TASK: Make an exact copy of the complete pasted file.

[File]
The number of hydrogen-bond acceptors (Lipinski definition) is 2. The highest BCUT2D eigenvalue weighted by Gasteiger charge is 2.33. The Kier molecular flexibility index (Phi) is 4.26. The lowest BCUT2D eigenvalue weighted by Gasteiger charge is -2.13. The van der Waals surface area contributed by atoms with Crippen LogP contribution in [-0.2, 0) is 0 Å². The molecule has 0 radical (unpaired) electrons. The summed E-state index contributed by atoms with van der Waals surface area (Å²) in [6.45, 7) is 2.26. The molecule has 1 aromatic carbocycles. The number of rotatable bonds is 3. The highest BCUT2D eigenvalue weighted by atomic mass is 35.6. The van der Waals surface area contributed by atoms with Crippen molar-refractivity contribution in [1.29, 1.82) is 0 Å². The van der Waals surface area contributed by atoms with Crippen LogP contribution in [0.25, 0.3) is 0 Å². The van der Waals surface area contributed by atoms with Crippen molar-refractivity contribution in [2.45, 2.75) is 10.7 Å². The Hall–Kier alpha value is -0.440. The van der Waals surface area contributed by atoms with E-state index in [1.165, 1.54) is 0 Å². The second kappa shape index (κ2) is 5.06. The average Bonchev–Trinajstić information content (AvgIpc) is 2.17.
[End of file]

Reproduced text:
The number of hydrogen-bond acceptors (Lipinski definition) is 2. The highest BCUT2D eigenvalue weighted by Gasteiger charge is 2.33. The Kier molecular flexibility index (Phi) is 4.26. The lowest BCUT2D eigenvalue weighted by Gasteiger charge is -2.13. The van der Waals surface area contributed by atoms with Crippen LogP contribution in [-0.2, 0) is 0 Å². The molecule has 0 radical (unpaired) electrons. The summed E-state index contributed by atoms with van der Waals surface area (Å²) in [6.45, 7) is 2.26. The molecule has 1 aromatic carbocycles. The number of rotatable bonds is 3. The highest BCUT2D eigenvalue weighted by atomic mass is 35.6. The van der Waals surface area contributed by atoms with Crippen molar-refractivity contribution in [1.29, 1.82) is 0 Å². The van der Waals surface area contributed by atoms with Crippen LogP contribution in [0.25, 0.3) is 0 Å². The van der Waals surface area contributed by atoms with Crippen molar-refractivity contribution in [2.45, 2.75) is 10.7 Å². The Hall–Kier alpha value is -0.440. The van der Waals surface area contributed by atoms with E-state index in [1.165, 1.54) is 0 Å². The second kappa shape index (κ2) is 5.06. The average Bonchev–Trinajstić information content (AvgIpc) is 2.17.